Information2018-08-16T14:04:16+00:00

Information

What is sexual violence and what legal avenues are available?

Information Bellehumeur Law

Information

What is sexual violence and what legal avenues are available?

Definitions

Sexual violence can take many forms but in the most general terms it includes any unwanted conduct violating a person’s sexual integrity. It can be broken down into the legal offences of sexual assault and sexual harassment.

Sexual Assault

Any actual or threatened unwanted contact violating a person’s sexual integrity is sexual assault. It is a crime and carries civil liability. It also violates an individual’s human rights in specific situations.

Unwanted sexual contact means that no consent was provided. Consent must given by someone who has the capacity to give it and it must be voluntary. Silence does not equate to consent. It cannot be implied and is not established by submission or lack of resistance. If consent is extracted through coercion or fraud it is not valid. In situations where consent is obtained by a person who is in a position of trust or authority over another, that consent is not valid. An example of such a situation is between an adult and a child but it can extend to other situations. In Canada the legal age of consent is 16. A young person under the age of consent is deemed incapable of consenting to sexual contact unless it is by another young person in specific circumstances.

Sexual Harassment

Any unwanted sexual advances, verbal or physical is sexual harassment. However sexual harassment is not a criminal offence unless it fits the definition of sexual assault or another sexual offence (ie voyeurism, publication of an intimate image or criminal harassment).

Sexual harassment is a human rights violation in certain circumstances. It is considered discrimination based on sex related to the provision of services, goods and facilities, housing, contracts, employment and vocational associations. This includes workplace sexual harassment but can include other situations as well.

Legal Options

  • Criminal Charges

    If you have been sexually assaulted you can report this crime to the police. There is no limitation period to do this. The police will take a statement from you and investigate to determine if they have reasonable and probable grounds to lay a charge. If a charge is laid the matter will go to court. A crown attorney will prosecute the case and must provide ‘proof beyond a reasonable doubt.’ This is a very high standard of proof. You will be required to testify as a witness unless the perpetrator pleads guilty. The crown attorney is not your lawyer but will normally meet with you in advance and help to prepare you. If the perpetrator is found guilty he will be sentenced. You are entitled to submit a victim-impact statement at the sentencing hearing and read it out loud if you wish.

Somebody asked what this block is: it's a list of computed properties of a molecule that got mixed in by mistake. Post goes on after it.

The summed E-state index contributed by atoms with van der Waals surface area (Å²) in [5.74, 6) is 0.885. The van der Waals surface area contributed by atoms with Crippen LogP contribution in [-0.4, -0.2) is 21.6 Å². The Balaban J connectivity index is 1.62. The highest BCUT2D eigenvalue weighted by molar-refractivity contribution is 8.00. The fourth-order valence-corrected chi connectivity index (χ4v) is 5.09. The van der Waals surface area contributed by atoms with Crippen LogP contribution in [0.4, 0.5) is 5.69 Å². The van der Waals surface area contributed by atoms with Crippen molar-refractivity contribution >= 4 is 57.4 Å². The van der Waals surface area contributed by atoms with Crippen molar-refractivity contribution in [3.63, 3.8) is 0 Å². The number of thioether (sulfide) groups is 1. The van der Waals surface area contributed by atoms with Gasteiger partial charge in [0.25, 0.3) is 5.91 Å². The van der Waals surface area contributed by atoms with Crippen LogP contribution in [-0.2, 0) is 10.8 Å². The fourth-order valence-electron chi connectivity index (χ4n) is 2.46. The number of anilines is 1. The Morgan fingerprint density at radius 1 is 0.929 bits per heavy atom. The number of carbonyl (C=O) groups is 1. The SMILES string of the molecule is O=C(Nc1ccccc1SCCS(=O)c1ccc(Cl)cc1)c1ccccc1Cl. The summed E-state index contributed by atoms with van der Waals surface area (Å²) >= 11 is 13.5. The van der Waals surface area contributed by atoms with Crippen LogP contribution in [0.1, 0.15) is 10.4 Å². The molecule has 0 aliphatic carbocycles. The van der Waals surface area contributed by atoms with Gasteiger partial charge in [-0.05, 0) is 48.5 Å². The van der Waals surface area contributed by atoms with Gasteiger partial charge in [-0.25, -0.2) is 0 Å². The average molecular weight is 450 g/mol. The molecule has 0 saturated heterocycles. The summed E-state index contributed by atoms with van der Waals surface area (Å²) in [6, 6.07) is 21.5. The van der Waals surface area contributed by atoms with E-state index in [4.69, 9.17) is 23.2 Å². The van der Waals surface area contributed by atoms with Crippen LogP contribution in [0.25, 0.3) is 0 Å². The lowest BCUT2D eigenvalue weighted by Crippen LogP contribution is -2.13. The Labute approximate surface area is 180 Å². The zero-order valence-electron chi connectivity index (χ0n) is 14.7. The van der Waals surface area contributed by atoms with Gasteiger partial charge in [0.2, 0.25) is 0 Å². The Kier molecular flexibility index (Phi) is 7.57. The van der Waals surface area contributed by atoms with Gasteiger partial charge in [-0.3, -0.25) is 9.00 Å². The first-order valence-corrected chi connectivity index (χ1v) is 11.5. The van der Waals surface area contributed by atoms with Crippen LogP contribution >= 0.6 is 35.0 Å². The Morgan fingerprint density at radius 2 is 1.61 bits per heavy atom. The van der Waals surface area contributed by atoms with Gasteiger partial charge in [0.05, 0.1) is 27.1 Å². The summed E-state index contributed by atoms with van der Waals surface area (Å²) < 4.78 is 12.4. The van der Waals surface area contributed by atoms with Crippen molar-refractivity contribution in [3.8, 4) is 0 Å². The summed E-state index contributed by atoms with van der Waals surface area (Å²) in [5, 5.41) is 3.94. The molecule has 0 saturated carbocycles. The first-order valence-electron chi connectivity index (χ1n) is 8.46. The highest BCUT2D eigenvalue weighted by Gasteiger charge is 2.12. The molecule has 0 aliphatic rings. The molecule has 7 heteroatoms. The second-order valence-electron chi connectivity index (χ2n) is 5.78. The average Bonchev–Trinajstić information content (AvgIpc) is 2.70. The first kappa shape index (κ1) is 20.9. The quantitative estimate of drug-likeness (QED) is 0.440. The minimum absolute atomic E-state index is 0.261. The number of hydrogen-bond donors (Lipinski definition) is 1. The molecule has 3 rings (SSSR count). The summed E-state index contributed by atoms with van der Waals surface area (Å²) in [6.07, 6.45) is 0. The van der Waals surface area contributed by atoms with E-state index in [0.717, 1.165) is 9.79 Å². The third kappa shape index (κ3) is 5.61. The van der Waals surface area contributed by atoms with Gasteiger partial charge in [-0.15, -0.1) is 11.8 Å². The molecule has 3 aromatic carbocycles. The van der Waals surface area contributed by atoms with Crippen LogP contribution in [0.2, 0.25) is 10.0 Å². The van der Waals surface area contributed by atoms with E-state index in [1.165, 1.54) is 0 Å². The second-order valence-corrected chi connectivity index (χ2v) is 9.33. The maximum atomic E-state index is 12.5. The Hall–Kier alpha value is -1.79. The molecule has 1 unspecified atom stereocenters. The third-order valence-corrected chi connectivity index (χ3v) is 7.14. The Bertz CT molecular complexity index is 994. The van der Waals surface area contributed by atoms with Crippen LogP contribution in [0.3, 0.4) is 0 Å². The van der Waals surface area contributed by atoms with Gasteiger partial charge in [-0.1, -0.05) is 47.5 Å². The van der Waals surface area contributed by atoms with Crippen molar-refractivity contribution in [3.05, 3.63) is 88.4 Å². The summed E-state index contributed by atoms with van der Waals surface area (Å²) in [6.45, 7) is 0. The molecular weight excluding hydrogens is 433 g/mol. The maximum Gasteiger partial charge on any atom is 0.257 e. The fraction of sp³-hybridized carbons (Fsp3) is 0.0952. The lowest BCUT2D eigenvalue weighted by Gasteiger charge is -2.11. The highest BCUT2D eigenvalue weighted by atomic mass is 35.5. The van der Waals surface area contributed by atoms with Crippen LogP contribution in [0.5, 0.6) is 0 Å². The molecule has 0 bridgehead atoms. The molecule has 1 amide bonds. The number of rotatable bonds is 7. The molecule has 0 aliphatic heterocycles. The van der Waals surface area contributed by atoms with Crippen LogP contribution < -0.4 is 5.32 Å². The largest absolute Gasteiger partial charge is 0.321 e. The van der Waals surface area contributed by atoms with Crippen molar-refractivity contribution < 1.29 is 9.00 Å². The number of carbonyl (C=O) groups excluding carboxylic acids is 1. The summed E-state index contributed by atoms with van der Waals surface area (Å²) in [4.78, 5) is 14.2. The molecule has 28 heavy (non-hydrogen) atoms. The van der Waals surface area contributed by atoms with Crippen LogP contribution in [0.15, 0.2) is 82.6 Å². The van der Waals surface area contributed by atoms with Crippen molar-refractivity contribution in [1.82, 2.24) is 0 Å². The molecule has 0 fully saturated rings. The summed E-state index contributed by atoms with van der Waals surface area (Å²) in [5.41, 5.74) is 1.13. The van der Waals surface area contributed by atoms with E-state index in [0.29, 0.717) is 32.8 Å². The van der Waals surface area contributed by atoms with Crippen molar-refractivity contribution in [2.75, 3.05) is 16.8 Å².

Your rights as a victim of crime can be found in the Canadian Victim Bill of Rights here.

  • CCIB

    Regardless of whether or not there is a conviction or even whether you report a sexual assault to the police, you may also seek financial compensation in Ontario from the Criminal Injuries Compensation Board (CICB).  For more information see: www.sjto.gov.on.ca/cicb

  • Legal Advice

    If you live in GTA Toronto, Ottawa or Thunder Bay you may be eligible for up to four hours of free legal advice through the Independent Legal Advice for Survivors of Sexual Assault Pilot Program.  Bellehumeur law accepts vouchers from this program. For more information or to apply see:

    www.attorneygeneral.jus.gov.on.ca/english/ovss/ila.php

  • Human Rights Claim

    If you were sexually assaulted or sexually harassed in your workplace or related to your housing, a vocational service, a contract, or the provision of goods, services or facilities, you may be able to  make a claim under the Ontario Human Rights Code  or the Canadian Human Rights Code.  There is a one year limitation period for this type of claim.  For more information see:

    www.hrlsc.on.ca/en/how-guides-and-faqs/human-rights-ontario or

    legalhelpcentre.ca/canadian-human-rights-commission

  • Civil Suit

    You can also sue a perpetrator of sexual assault in civil court. This is an option whether or not you have reported the matter to the police.There is no limitation period in Ontario. To be successful in a civil suit you must prove that you were sexually assaulted and that it caused harm to you. You can be compensated financially for the harm caused to you by the sexual assault. The only consequence that can be imposed to a perpetrator in this process is financial liability. There may also be circumstances where an institution or organization bears liability to you as well.

  • Other Options

    There may be other legal options for you as well.  Other employment related options may be available to you or there may be applicable provisions under a professional regulatory body.

Funding Options

If you think you have a human rights claim or need help with a CICB claim Bellehumeur law can help.  Please call us for a free consultation meeting or phone call. In most circumstances Bellehumeur Law takes cases on a contingency basis which eliminates the need to provide a retainer fee.  Our legal fees will be based on a percentage of the award or settlement you receive. We do this to try to make the legal process more accessible to everyone.

Where to turn for support

Helpful links to
resources for survivors
Resources

Things to consider

Articles, posts and blogs to provoke
thought and instill inspiration
Media & Blogs

I am here to advocate for you and help you move forward.

Contact